Using their state-of-the-art simulation facility in the School of Psychology scientists at The University of Nottingham are exploring the use of car driving simulators as tools for training and testing drivers in order to reduce road traffic accidents and fatalities.
Each year over 24,000 people are killed or seriously injured on roads in Great Britain highlighting the need for more successful techniques to help drivers cope with and avoid hazardous situations.
Research led by Hannah Foy, a 2nd year PhD student in Psychology and Cognitive Neuroscience, is looking at whether future interventions could prioritise the use of driving simulators to make us safer at the wheel and our roads a safer place to be. In order to make this possible it is important to understand if drivers behave comparably in both simulated and real world driving environments.
Hannah's research has been funded the Defence Science and Technology Laboratory (Dstl).
Annalise Whittaker, Behavioural and Cultural Systems Team, Dstl said: "Comparisons of brain activity in real-world versus synthetic environments are important because they allow us to better understand the relationship between synthetic environments and training transfer. This particular piece of research will inform simulator training developments for all military land, air and maritime vehicle operators while also providing useful outcomes for civilian driver safety. Our personnel operate in fast paced and highly mobile environments where their performance is affected by a number of physical and cognitive burdens, it is vital that their training is fully supported by cutting edge developments in research."
Limited previous research provides evidence that simulated behaviours do reflect those observed on road. However, Hannah's research goes above and beyond previous work by investigating the brain activity of drivers using the new driving simulator facility on University Park.
Hannah, who graduated with a BSc in Psychology at The University of Nottingham in 2013, said: "Driving simulators provide the opportunity to safely train drivers to deal with hazardous situations that may arise on road but which would be too dangerous to examine otherwise. They therefore create the possibility of significant accident reduction through driver testing and training interventions."
Hannah's PhD "Using near Infrared Spectroscopy to Assess Workload and Inhibitory Control in Real and Simulated Driving Environments" is supervised by Associate Professor Peter Chapman.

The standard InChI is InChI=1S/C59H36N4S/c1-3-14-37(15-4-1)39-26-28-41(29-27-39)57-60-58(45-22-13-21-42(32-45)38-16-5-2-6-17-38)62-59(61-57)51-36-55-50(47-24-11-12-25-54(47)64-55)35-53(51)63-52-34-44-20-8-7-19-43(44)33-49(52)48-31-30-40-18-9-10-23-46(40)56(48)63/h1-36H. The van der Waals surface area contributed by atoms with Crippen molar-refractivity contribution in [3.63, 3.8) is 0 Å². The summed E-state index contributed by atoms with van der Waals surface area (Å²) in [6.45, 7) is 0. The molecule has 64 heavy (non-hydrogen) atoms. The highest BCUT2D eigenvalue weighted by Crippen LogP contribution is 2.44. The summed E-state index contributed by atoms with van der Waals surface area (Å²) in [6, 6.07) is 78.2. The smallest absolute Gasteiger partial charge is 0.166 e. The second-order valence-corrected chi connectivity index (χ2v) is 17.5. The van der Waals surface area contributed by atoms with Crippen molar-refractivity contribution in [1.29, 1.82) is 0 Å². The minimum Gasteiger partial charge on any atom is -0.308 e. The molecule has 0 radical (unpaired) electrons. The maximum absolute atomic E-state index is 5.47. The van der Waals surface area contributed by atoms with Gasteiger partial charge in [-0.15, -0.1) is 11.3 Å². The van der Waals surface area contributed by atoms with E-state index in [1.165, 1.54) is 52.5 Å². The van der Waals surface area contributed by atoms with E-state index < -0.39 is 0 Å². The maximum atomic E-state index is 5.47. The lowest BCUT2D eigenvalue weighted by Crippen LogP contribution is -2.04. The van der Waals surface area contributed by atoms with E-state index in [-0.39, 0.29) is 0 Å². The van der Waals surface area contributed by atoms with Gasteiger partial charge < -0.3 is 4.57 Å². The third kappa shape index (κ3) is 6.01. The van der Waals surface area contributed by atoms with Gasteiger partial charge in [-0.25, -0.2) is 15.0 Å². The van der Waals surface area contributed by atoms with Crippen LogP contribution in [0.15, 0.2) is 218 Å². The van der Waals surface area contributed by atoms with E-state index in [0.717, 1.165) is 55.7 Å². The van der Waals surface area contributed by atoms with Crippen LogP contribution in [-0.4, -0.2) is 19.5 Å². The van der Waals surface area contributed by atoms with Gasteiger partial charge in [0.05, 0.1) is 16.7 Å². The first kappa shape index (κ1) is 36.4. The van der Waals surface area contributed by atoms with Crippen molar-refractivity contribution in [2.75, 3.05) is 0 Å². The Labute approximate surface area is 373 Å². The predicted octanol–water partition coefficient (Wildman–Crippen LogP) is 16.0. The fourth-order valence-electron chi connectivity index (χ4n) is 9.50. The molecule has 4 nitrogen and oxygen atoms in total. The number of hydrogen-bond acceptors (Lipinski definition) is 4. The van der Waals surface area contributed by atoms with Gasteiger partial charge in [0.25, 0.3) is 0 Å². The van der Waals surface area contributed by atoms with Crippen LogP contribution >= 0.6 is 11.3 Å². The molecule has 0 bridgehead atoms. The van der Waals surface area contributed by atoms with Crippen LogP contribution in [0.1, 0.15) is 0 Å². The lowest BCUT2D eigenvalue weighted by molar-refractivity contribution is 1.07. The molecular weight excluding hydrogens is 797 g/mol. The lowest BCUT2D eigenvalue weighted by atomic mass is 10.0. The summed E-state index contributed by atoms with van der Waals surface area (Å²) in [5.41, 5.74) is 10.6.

The research is carried out using the Nottingham Integrated Transport and Environment Simulation (NITES) facility (details of which, along with how to get involved can be found at http://www.lifelongdriving.org). Participants drive a 12 mile loop of Nottingham in an instrumented on-road car, this route is also programmed into a high fidelity motion based simulator meaning participants can then drive an identical route in the simulator. Both environments record eye movements and driving behaviours such as speed. For this research brain activity is also being recorded using a technique called functional near infrared spectroscopy (fNIRS), which uses light to measure changes in blood concentration in the prefrontal cortex, it is a non-invasive and highly portable technique meaning it can be easily interchanged between car and simulator. After both drives have been completed the measures are then compared in order to examine the similarities and differences between simulated and on-road driving.
Dr Chapman said: "This project showcases the way in which psychological research can be at the cutting edge of both neuroscience and road safety. It will enable us to understand whether behaviours such as eye movements, brain activity and driving related activities, for instance speed, are the same in a simulator as when driving an identical route in a car."
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